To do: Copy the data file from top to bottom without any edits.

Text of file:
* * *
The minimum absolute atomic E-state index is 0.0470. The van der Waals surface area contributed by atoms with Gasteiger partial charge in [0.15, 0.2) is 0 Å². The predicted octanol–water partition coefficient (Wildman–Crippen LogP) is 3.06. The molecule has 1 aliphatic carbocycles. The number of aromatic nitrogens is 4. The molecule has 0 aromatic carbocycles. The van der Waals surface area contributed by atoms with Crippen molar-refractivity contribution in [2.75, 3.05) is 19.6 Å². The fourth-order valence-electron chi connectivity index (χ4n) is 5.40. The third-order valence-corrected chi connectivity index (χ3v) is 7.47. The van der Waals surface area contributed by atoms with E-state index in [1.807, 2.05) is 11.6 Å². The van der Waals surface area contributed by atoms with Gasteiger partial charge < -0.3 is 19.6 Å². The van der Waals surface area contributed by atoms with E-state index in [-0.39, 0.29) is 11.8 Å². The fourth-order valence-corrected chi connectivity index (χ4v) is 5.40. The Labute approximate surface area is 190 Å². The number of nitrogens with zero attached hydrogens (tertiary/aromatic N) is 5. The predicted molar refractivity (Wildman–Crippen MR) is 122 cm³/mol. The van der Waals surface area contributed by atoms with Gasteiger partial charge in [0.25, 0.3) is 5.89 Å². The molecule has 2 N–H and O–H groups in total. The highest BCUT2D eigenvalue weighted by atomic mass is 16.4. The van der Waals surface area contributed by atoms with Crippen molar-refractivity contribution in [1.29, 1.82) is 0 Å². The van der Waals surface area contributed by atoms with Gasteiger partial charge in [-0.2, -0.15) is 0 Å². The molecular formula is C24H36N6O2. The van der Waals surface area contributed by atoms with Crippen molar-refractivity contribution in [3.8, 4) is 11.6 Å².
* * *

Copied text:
The minimum absolute atomic E-state index is 0.0470. The van der Waals surface area contributed by atoms with Gasteiger partial charge in [0.15, 0.2) is 0 Å². The predicted octanol–water partition coefficient (Wildman–Crippen LogP) is 3.06. The molecule has 1 aliphatic carbocycles. The number of aromatic nitrogens is 4. The molecule has 0 aromatic carbocycles. The van der Waals surface area contributed by atoms with Crippen molar-refractivity contribution in [2.75, 3.05) is 19.6 Å². The fourth-order valence-electron chi connectivity index (χ4n) is 5.40. The third-order valence-corrected chi connectivity index (χ3v) is 7.47. The van der Waals surface area contributed by atoms with E-state index in [1.807, 2.05) is 11.6 Å². The van der Waals surface area contributed by atoms with Gasteiger partial charge < -0.3 is 19.6 Å². The van der Waals surface area contributed by atoms with E-state index in [-0.39, 0.29) is 11.8 Å². The fourth-order valence-corrected chi connectivity index (χ4v) is 5.40. The Labute approximate surface area is 190 Å². The number of nitrogens with zero attached hydrogens (tertiary/aromatic N) is 5. The predicted molar refractivity (Wildman–Crippen MR) is 122 cm³/mol. The van der Waals surface area contributed by atoms with Gasteiger partial charge in [0.25, 0.3) is 5.89 Å². The molecule has 2 N–H and O–H groups in total. The highest BCUT2D eigenvalue weighted by atomic mass is 16.4. The van der Waals surface area contributed by atoms with Crippen molar-refractivity contribution in [1.29, 1.82) is 0 Å². The van der Waals surface area contributed by atoms with Gasteiger partial charge in [-0.2, -0.15) is 0 Å². The molecular formula is C24H36N6O2. The van der Waals surface area contributed by atoms with Crippen molar-refractivity contribution in [3.8, 4) is 11.6 Å².